5.8
Design
Hardware Customizability
Replaceable Cherry Stabilizers
No
Stabilizer Fixation
Non-Customizable Design
Spacebar Stabilizer Size
No Stabilizer
Size Of Right Mod Keys
1u
Hot-Swappable Switches
Yes
Switch Stem Shape
Cherry MX Style
Switch PCB Socket
5-pin Cherry
North-Facing Cherry MX Interference
Yes
8.5
Design
Backlight Features
Backlighting Yes
RGB
Yes
Per-Key Backlighting
Yes
Effects
Yes
Software Controllable
No

The ZSA Moonlander has full RGB backlighting with individually lit keys. You can customize effects and colors using the ORYX Configurator software, or cycle through the RGB presets.

9.0
Design
Backlight Clarity
Design
Cable & Connector
Connectivity Wired
Detachable
Yes (Wired Only Keyboard)
Length 7.5 ft (2.3 m)
Connector (Keyboard side)
USB type-C

The cable connects via USB-C on both the PC side and the keyboard side; however, there's a USB-C to USB-A adapter included in the box. There's also a cable that connects the two halves, which is 80 cm long.

0
Design
Wireless Versatility
Bluetooth
No
Bluetooth Multi-Device Pairing
No
Proprietary Receiver
No
Battery Type
No Batteries
0
Design
Macro Keys And Programming
Dedicated Macro Keys Count 0
Onboard Macro Programming
No
Macro Programming With Software
No
Design
Extra Features
Media Keys
Non-Dedicated
Trackpad / Trackball No
Scroll Wheel
No
Control Knob
No
USB Passthrough
No
Numpad No
Windows Key Lock
No
Lock Indicator No Indicator

Like the ErgoDox EZ, the ZSA Moonlander has many unmarked keys, which are designed so that you can customize the keys to perform any task you want. While you can set macros to any key, there's a limit of five key sequences (plus an optional Enter keystroke at the end). However, you can program 32 layers of customization onto the board. There are media keys, lighting controls, and mouse control buttons on the default layers of the board, but since there are no legends, it may take some time to learn where they are.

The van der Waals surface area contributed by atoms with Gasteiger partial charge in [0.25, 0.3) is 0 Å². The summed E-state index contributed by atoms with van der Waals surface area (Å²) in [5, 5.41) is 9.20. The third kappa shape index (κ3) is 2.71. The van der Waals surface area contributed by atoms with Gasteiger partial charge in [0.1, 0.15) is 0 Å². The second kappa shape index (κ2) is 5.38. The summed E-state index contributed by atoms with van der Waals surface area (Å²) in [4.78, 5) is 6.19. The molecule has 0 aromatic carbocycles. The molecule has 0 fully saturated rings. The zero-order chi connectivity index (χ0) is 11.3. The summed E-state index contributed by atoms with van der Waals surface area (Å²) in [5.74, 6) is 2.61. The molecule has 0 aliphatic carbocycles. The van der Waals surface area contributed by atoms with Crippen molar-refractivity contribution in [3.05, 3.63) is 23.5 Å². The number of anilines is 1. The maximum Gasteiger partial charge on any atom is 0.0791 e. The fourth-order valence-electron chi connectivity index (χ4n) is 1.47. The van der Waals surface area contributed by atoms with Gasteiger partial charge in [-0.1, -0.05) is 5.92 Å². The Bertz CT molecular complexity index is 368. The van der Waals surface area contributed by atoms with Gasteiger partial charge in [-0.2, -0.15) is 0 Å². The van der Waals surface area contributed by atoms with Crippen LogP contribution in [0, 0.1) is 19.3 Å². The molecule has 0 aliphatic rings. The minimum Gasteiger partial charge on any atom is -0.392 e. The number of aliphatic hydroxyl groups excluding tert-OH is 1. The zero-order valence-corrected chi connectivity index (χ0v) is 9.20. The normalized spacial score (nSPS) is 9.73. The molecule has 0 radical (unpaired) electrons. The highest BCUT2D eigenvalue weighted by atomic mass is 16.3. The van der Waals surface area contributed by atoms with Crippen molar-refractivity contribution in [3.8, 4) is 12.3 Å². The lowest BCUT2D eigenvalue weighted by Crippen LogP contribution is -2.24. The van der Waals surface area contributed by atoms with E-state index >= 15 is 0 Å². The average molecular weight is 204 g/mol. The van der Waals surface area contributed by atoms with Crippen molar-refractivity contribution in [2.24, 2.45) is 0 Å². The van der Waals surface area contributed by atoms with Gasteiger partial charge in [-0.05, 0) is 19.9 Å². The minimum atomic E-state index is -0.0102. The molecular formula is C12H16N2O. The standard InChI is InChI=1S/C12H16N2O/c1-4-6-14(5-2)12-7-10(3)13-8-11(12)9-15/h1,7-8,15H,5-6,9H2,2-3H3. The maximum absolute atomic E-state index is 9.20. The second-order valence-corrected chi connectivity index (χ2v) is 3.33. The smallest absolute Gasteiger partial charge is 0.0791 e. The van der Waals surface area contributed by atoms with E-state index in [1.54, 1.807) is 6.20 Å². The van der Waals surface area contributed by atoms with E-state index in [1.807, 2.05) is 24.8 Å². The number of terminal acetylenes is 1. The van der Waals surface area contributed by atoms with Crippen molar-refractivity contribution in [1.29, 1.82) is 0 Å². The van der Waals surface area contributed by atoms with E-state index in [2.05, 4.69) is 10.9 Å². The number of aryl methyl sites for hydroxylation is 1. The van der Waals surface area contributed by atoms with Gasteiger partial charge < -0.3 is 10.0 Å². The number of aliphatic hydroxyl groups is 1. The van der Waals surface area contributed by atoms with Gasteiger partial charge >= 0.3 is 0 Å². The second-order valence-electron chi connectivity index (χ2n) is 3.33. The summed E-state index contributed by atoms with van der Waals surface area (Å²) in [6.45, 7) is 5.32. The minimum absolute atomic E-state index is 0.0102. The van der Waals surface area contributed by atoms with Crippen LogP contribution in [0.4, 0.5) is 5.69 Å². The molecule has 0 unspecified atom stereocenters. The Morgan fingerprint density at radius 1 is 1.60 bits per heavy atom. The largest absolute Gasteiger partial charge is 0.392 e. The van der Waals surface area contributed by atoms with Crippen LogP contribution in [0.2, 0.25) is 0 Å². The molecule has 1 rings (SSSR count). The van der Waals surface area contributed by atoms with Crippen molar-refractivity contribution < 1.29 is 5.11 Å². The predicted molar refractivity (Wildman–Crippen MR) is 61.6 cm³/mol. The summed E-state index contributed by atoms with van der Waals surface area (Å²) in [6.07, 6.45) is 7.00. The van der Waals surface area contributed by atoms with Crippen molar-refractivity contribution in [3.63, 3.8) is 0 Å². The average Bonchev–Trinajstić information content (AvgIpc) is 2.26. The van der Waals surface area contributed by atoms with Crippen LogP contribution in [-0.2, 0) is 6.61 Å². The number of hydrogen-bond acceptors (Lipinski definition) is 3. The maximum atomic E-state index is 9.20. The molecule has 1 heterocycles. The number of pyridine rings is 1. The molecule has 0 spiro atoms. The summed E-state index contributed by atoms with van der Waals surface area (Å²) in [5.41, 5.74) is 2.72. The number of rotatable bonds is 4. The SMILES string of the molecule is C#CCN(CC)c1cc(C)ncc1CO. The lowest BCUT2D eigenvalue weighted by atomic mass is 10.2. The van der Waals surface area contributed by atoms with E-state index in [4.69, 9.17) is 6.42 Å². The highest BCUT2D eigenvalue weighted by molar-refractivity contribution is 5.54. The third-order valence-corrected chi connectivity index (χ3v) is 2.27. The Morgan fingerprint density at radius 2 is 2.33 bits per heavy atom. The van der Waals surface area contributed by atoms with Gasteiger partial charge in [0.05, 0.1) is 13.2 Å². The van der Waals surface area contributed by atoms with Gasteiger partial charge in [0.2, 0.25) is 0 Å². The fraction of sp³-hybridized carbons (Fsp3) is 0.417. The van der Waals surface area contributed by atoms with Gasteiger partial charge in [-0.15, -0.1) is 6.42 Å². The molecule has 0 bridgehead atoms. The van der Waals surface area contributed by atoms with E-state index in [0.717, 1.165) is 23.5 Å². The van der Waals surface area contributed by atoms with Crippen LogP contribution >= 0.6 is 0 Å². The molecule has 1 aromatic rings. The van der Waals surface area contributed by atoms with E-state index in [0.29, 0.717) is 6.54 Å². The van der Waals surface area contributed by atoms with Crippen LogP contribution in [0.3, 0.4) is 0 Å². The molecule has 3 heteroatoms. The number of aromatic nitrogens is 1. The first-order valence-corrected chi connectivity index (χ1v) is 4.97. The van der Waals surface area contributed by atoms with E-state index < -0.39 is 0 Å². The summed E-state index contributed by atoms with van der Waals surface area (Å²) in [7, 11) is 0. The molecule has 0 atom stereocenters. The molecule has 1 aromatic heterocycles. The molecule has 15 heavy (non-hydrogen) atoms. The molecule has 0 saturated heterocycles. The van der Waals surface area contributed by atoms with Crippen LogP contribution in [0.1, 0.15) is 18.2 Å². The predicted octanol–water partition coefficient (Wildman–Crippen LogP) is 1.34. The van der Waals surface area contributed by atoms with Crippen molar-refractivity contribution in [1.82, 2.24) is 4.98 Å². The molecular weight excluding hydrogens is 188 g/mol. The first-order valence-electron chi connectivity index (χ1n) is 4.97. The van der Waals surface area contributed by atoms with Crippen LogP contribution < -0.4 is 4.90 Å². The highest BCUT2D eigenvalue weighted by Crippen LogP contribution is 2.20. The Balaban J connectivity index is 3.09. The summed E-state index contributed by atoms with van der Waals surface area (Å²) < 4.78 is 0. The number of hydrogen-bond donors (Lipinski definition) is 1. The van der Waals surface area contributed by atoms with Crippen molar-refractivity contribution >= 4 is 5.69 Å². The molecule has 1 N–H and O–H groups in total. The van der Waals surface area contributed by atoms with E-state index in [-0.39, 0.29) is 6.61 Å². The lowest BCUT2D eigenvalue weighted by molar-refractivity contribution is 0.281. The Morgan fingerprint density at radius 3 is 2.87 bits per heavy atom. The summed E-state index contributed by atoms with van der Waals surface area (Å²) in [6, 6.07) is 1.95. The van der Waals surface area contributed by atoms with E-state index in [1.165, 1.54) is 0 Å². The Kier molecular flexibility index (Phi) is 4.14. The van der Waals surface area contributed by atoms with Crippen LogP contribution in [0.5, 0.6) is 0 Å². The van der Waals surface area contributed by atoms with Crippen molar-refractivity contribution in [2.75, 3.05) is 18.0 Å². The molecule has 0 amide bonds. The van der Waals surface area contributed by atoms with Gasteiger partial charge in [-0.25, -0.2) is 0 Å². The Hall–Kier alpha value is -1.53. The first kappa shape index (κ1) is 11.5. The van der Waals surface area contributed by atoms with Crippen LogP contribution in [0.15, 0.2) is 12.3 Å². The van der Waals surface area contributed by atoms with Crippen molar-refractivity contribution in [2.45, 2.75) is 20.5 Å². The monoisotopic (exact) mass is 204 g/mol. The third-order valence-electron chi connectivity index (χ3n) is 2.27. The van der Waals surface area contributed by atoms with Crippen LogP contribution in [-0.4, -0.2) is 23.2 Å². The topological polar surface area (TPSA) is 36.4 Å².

Design
In The Box

  • ZSA Moonlander keyboard with wrist rests attached
  • USB-C to USB-C cable with USB-C to USB-A adapter
  • 3.5 mm TRRS cable
  • Keycap and switch puller
  • Extra keycaps (Blank keycap, F and J without bump)
  • Hex key
  • Carrying case

Typing Experience
8.5
Typing Experience
Typing Quality
Key Spacing
19.0 mm (0.748")

Update 04/14/2021: We incorrectly identified the key layout as ortholinear. We've updated the review to say columnar-staggered key layout.

The ZSA Moonlander has an unconventional layout which may take some time to get used to if you're used to traditional keyboard layouts. Not only does it have a split design, but the keys have a columnar-staggered layout, which means the keys are aligned straight vertically but are staggered horizontally. Also, since none of the secondary functions are labeled, you might need to often refer to the layout diagrams to remember where the functions are.

The steep learning curve aside, the board is very comfortable to type on. The PBT keycaps feel great and very stable, especially since most of the keys are the same size and don't need more than one stabilizer. The Cherry MX Brown switches on our unit provide great tactile feedback and felt light to type on, though this will be different depending on which switches you get.

7.8
Typing Experience
Typing Noise
Average Loudness
50.8 dBA
High Pitch Clicks
No

The Cherry MX Brown switches on our ZSA Moonlander unit are quiet and shouldn't bother those around you. However, the sound may differ depending on the switch you get.

Typing Experience
Switches
Switch Name
Cherry MX Brown
Switch Type
Mechanical
Feel
Tactile
Analog
No
Typing Experience
Keystrokes
Operating Force
53 gf
Actuation Force
41 gf
Pre-Travel
1.9 mm
Total Travel
4.1 mm